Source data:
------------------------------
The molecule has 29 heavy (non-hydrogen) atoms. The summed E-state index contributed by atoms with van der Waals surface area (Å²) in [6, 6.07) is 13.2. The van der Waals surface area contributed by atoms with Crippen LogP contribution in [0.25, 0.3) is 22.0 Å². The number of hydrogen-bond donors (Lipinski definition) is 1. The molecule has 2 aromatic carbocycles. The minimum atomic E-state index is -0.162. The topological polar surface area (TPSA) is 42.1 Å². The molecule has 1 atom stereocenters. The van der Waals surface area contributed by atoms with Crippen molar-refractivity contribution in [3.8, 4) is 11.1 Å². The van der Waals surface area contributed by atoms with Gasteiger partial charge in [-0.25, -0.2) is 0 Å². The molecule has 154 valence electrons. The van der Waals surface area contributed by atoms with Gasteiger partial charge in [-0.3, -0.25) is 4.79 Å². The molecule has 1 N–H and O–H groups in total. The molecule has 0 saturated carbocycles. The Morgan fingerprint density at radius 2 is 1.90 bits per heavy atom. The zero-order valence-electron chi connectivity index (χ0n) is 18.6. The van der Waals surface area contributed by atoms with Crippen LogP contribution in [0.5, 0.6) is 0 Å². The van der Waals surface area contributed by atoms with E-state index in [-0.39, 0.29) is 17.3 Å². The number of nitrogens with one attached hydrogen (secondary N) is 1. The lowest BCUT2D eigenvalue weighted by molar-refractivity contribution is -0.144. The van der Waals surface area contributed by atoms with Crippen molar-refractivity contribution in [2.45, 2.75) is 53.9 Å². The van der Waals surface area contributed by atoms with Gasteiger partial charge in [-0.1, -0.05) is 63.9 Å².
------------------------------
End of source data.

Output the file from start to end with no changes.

The molecule has 29 heavy (non-hydrogen) atoms. The summed E-state index contributed by atoms with van der Waals surface area (Å²) in [6, 6.07) is 13.2. The van der Waals surface area contributed by atoms with Crippen LogP contribution in [0.25, 0.3) is 22.0 Å². The number of hydrogen-bond donors (Lipinski definition) is 1. The molecule has 2 aromatic carbocycles. The minimum atomic E-state index is -0.162. The topological polar surface area (TPSA) is 42.1 Å². The molecule has 1 atom stereocenters. The van der Waals surface area contributed by atoms with Crippen molar-refractivity contribution in [3.8, 4) is 11.1 Å². The van der Waals surface area contributed by atoms with Gasteiger partial charge in [-0.25, -0.2) is 0 Å². The molecule has 154 valence electrons. The van der Waals surface area contributed by atoms with Gasteiger partial charge in [-0.3, -0.25) is 4.79 Å². The molecule has 1 N–H and O–H groups in total. The molecule has 0 saturated carbocycles. The Morgan fingerprint density at radius 2 is 1.90 bits per heavy atom. The zero-order valence-electron chi connectivity index (χ0n) is 18.6. The van der Waals surface area contributed by atoms with Crippen LogP contribution in [0.5, 0.6) is 0 Å². The van der Waals surface area contributed by atoms with E-state index in [-0.39, 0.29) is 17.3 Å². The number of nitrogens with one attached hydrogen (secondary N) is 1. The lowest BCUT2D eigenvalue weighted by molar-refractivity contribution is -0.144. The van der Waals surface area contributed by atoms with Crippen molar-refractivity contribution in [2.45, 2.75) is 53.9 Å². The van der Waals surface area contributed by atoms with Gasteiger partial charge in [-0.1, -0.05) is 63.9 Å².